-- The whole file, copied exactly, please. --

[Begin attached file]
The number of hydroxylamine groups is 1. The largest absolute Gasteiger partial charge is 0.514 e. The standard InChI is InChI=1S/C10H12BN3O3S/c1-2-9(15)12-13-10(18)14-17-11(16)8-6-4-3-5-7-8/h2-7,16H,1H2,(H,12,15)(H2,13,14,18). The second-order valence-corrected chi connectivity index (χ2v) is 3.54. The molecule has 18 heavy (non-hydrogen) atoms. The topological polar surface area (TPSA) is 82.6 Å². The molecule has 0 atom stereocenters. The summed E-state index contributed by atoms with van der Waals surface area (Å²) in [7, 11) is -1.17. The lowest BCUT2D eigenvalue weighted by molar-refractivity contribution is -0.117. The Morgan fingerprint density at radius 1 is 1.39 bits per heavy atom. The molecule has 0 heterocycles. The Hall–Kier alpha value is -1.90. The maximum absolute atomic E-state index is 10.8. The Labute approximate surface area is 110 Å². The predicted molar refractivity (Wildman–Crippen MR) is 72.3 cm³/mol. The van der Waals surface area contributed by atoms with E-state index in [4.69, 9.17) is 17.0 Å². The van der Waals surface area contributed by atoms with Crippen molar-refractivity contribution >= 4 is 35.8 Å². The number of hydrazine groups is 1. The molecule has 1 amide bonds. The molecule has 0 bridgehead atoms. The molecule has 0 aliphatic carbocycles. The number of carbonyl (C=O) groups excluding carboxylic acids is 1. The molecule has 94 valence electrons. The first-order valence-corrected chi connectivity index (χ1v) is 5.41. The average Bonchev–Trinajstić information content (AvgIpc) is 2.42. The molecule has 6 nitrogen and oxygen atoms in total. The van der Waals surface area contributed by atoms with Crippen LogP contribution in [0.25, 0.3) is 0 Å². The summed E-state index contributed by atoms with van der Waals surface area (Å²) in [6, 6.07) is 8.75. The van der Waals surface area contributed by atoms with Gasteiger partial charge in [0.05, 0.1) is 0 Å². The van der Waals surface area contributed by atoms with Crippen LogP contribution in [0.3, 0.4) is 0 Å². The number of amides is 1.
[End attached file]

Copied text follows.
The number of hydroxylamine groups is 1. The largest absolute Gasteiger partial charge is 0.514 e. The standard InChI is InChI=1S/C10H12BN3O3S/c1-2-9(15)12-13-10(18)14-17-11(16)8-6-4-3-5-7-8/h2-7,16H,1H2,(H,12,15)(H2,13,14,18). The second-order valence-corrected chi connectivity index (χ2v) is 3.54. The molecule has 18 heavy (non-hydrogen) atoms. The topological polar surface area (TPSA) is 82.6 Å². The molecule has 0 atom stereocenters. The summed E-state index contributed by atoms with van der Waals surface area (Å²) in [7, 11) is -1.17. The lowest BCUT2D eigenvalue weighted by molar-refractivity contribution is -0.117. The Morgan fingerprint density at radius 1 is 1.39 bits per heavy atom. The molecule has 0 heterocycles. The Hall–Kier alpha value is -1.90. The maximum absolute atomic E-state index is 10.8. The Labute approximate surface area is 110 Å². The predicted molar refractivity (Wildman–Crippen MR) is 72.3 cm³/mol. The van der Waals surface area contributed by atoms with E-state index in [4.69, 9.17) is 17.0 Å². The van der Waals surface area contributed by atoms with Crippen molar-refractivity contribution >= 4 is 35.8 Å². The number of hydrazine groups is 1. The molecule has 1 amide bonds. The molecule has 0 bridgehead atoms. The molecule has 0 aliphatic carbocycles. The number of carbonyl (C=O) groups excluding carboxylic acids is 1. The molecule has 94 valence electrons. The first-order valence-corrected chi connectivity index (χ1v) is 5.41. The average Bonchev–Trinajstić information content (AvgIpc) is 2.42. The molecule has 6 nitrogen and oxygen atoms in total. The van der Waals surface area contributed by atoms with Crippen LogP contribution in [0.25, 0.3) is 0 Å². The summed E-state index contributed by atoms with van der Waals surface area (Å²) in [6, 6.07) is 8.75. The van der Waals surface area contributed by atoms with Gasteiger partial charge in [0.05, 0.1) is 0 Å². The van der Waals surface area contributed by atoms with Crippen LogP contribution in [0.3, 0.4) is 0 Å². The number of amides is 1.